5. Read the poem. Sometimes reading aloud to yourself can help make it more understandable. Write down what you think the poem means as a whole. If you’re feeling ambitious, or if you’re dealing with a longer poem, write down what you think it means by stanza or by chunk.
  6. Now I’m going to tell you to do something that you might make your English teacher cringe. Google the poem. For high school–level reference, I’m a fan of Shmoop. They’re funny, and they’re actually correct most of the time. I can’t say the same for SparkNotes. Thug Notes are also pretty dope, but sometimes not school appropriate (a selling point, imo).
  7. Once you find a good interpretation of your poem, compare it with your own. Was your interpretation different or the same? If it was the same, gold star. If it wasn’t, look back at the poem. Try to pick out words and phrases that tell you yours was right. (Here’s a secret: sometimes there’s more than one correct interpretation for a poem. If you can back up your interpretation with evidence from the poem, you too deserve a gold star.) If, on the other hand, you can’t find evidence in the poem that supports your interpretation, you need to…
  8. Grab a buddy or ask your teacher. Sometimes you need to see the poem with a new set of eyes. So talking to someone about it will help. If you’re more of an introvert, there are tons of people on the internet who would love to do with with you (hi).
  9. Now that you have a better understanding of the poem, read it over again. Does it make more sense now? If it doesn’t, don’t worry. Mastering poetry is a journey you’ll take in a lot of small steps. Even professors continue learning poetry’s intricacies well into their careers. Just keep trying, keep talking about poetry, and most importantly: keep reading.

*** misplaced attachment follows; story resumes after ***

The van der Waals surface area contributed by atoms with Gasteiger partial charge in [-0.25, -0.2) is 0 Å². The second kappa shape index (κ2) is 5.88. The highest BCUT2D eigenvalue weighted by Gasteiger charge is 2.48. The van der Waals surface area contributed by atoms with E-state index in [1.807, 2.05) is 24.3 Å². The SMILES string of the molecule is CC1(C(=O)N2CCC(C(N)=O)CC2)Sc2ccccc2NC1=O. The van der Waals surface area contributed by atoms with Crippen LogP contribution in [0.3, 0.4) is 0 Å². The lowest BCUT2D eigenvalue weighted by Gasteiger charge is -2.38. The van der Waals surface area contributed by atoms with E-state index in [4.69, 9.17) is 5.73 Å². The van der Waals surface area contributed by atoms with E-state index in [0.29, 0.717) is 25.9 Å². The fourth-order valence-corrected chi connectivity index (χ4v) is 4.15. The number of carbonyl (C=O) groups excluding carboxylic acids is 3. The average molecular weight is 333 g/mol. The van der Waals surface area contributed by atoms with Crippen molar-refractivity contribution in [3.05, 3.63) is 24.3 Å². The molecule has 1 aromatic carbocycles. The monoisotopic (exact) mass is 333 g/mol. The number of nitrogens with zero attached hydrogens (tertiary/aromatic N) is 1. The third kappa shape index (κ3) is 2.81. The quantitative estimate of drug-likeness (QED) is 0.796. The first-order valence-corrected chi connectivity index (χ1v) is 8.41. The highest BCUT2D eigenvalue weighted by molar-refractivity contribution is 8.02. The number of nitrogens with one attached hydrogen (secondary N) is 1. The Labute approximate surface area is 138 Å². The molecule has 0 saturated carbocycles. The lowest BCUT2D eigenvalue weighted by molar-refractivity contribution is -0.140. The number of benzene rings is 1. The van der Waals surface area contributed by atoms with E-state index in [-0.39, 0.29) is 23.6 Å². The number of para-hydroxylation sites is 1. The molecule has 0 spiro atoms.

10. Bonus step: Literary devices! Okay, so I’m a nerd for literary devices. They are the lovely spices that make poetry delicious. There are hundreds of them. Now that you understand the surface meaning of the poem, go back (preferably with a pen or even a highlighter), and find a few in your poem. Label them. Figure out how they add to the deeper meaning of the poem. In the best poems, the literary devices add a layer that points back to the poet’s overall message for the piece.

How to Read Poetry: Some Recomendations

Now that you have some strategies to make reading poetry easier, it’s time to flex your muscles.

Check out these lists:

10 Must-Read Modern Poets of Color

Button Poetry: One-Stop Shop to Get Woke

Lesbian Poetry: Because It Didn’t End with Sappho

A Beginner’s Guide to Confessional Poetry

Some Easier Books to Help You Wade In

There Are Things More Beautiful Than Beyonce by Morgan Parker

The Princess Saves Herself in This One by Amanda Lovelace

Milk and Honey by Rupi Kaur

The Weary Blues by Langston Hughes

Just Give Me a Cool Drink of Water ‘fore I Diiie by Maya Angelou

Love & Misadventure  by Lang Leav

More difficult, but personal favorites:

The Wasteland by T.S. Elliot

The Essential Rumi by Jalaluddin Mevlana Rumi

I am the Beggar of the World: Landays from Contemporary Afghanistan by Eliza Griswold

Trouble the Water by Derrick Austin

Go you have any suggestions?

Drop a link to a poetry book you love in the comments. I love learning about new poets and books!